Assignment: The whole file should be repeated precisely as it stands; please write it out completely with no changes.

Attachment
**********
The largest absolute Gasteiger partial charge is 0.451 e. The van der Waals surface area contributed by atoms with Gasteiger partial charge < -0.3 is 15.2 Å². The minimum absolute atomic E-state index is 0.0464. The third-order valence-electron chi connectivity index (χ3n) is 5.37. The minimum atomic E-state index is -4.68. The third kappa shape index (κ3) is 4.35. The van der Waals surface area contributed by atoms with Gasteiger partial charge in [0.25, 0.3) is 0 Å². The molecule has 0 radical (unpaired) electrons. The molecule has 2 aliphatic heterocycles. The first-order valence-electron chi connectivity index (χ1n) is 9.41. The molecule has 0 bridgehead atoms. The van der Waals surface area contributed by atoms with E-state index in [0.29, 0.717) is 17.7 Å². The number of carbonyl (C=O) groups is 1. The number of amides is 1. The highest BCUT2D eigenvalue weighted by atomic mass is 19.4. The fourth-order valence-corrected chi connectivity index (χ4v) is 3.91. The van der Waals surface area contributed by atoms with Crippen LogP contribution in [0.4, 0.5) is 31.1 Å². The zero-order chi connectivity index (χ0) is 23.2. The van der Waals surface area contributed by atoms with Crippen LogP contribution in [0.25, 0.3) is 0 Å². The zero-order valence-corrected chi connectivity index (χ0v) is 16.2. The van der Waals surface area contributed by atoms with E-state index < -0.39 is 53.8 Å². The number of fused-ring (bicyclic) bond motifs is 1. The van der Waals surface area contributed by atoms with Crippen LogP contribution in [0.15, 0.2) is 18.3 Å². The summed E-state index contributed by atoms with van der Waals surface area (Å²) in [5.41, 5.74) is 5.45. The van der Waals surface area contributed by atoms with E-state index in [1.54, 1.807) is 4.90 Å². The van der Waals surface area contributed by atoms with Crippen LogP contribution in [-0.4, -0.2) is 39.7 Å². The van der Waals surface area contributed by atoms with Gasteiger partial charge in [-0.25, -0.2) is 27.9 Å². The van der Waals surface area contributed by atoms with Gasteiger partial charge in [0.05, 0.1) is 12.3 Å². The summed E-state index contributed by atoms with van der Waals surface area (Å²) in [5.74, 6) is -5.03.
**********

The largest absolute Gasteiger partial charge is 0.451 e. The van der Waals surface area contributed by atoms with Gasteiger partial charge < -0.3 is 15.2 Å². The minimum absolute atomic E-state index is 0.0464. The third-order valence-electron chi connectivity index (χ3n) is 5.37. The minimum atomic E-state index is -4.68. The third kappa shape index (κ3) is 4.35. The van der Waals surface area contributed by atoms with Gasteiger partial charge in [0.25, 0.3) is 0 Å². The molecule has 0 radical (unpaired) electrons. The molecule has 2 aliphatic heterocycles. The first-order valence-electron chi connectivity index (χ1n) is 9.41. The molecule has 0 bridgehead atoms. The van der Waals surface area contributed by atoms with E-state index in [0.29, 0.717) is 17.7 Å². The number of carbonyl (C=O) groups is 1. The number of amides is 1. The highest BCUT2D eigenvalue weighted by atomic mass is 19.4. The fourth-order valence-corrected chi connectivity index (χ4v) is 3.91. The van der Waals surface area contributed by atoms with Crippen LogP contribution in [0.4, 0.5) is 31.1 Å². The zero-order chi connectivity index (χ0) is 23.2. The van der Waals surface area contributed by atoms with Crippen LogP contribution in [0.25, 0.3) is 0 Å². The zero-order valence-corrected chi connectivity index (χ0v) is 16.2. The van der Waals surface area contributed by atoms with E-state index < -0.39 is 53.8 Å². The number of fused-ring (bicyclic) bond motifs is 1. The van der Waals surface area contributed by atoms with Crippen LogP contribution in [0.15, 0.2) is 18.3 Å². The summed E-state index contributed by atoms with van der Waals surface area (Å²) in [5.41, 5.74) is 5.45. The van der Waals surface area contributed by atoms with E-state index in [1.54, 1.807) is 4.90 Å². The van der Waals surface area contributed by atoms with Crippen LogP contribution in [-0.4, -0.2) is 39.7 Å². The van der Waals surface area contributed by atoms with Gasteiger partial charge in [-0.25, -0.2) is 27.9 Å². The van der Waals surface area contributed by atoms with Gasteiger partial charge in [0.05, 0.1) is 12.3 Å². The summed E-state index contributed by atoms with van der Waals surface area (Å²) in [5.74, 6) is -5.03.